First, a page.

The project is called Cosmology@Home, and is similar to SETI@Home, a popular program that searches radio telescope data for evidence of extraterrestrial transmissions.
“When you run Cosmology@Home on your computer, it uses part of the computer’s processing power, disk space and network bandwidth,” said project leader Benjamin D. Wandelt, a professor of astronomy and of physics at Illinois.
“Our goal is to search for cosmological models that describe our universe and agree with available astronomical and particle physics data,” Wandelt said.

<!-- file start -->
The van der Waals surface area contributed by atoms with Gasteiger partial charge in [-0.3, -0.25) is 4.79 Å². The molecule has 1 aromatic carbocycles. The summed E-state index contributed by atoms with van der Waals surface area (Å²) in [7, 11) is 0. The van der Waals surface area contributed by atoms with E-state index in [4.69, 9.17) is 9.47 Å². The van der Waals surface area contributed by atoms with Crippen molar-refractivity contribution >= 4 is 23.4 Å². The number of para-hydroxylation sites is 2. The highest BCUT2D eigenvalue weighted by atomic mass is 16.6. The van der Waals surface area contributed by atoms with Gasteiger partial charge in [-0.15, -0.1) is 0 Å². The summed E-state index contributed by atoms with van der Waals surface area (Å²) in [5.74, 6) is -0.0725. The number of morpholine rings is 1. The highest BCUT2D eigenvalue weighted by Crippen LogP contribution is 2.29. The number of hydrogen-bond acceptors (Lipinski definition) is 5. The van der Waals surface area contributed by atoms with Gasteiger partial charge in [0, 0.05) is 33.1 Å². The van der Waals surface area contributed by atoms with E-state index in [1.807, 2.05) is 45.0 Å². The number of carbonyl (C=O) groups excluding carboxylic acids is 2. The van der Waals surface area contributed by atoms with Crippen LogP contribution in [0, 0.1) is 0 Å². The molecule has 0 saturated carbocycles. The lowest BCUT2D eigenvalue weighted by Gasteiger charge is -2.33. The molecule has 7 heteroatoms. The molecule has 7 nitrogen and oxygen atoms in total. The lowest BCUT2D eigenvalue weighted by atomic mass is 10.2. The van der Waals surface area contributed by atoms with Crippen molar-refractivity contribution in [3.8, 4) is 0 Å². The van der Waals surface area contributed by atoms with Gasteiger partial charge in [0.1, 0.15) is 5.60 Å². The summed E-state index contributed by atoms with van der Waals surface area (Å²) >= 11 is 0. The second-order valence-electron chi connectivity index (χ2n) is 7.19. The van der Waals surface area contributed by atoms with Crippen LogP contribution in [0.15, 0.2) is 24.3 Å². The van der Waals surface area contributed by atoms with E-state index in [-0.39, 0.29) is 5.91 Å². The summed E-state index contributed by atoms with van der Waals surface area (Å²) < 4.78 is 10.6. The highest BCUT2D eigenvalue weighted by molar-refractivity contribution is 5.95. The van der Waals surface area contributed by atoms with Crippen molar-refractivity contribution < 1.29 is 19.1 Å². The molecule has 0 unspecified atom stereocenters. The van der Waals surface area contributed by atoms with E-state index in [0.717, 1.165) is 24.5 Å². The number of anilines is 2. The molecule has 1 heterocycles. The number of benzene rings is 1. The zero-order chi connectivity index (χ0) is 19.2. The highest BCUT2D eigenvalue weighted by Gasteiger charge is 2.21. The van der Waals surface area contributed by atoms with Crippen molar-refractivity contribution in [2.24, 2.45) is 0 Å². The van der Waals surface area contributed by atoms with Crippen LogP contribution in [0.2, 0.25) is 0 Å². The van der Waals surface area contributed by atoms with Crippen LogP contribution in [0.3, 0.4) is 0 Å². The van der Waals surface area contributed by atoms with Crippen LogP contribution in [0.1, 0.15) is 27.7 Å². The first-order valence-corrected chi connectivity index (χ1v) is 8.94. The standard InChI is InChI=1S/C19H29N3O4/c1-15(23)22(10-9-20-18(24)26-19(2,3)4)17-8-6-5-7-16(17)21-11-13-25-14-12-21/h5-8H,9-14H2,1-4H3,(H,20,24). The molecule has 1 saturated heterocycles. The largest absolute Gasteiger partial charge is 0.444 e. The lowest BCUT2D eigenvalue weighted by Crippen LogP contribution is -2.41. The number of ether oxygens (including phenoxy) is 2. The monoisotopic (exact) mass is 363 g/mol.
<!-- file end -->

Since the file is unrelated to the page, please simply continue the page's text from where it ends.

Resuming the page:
To achieve this goal, participating computers calculate the observable predictions of millions of theoretical models with different parameters. The predictions are then compared with actual data, including fluctuations in the cosmic microwave background, large-scale distributions of galaxies, and the acceleration of the universe.
In addition to picking out possible models, Cosmology@Home could help design future cosmological observations and prepare for the analysis of future data sets, such as those to be collected by the Planck spacecraft, Wandelt said.
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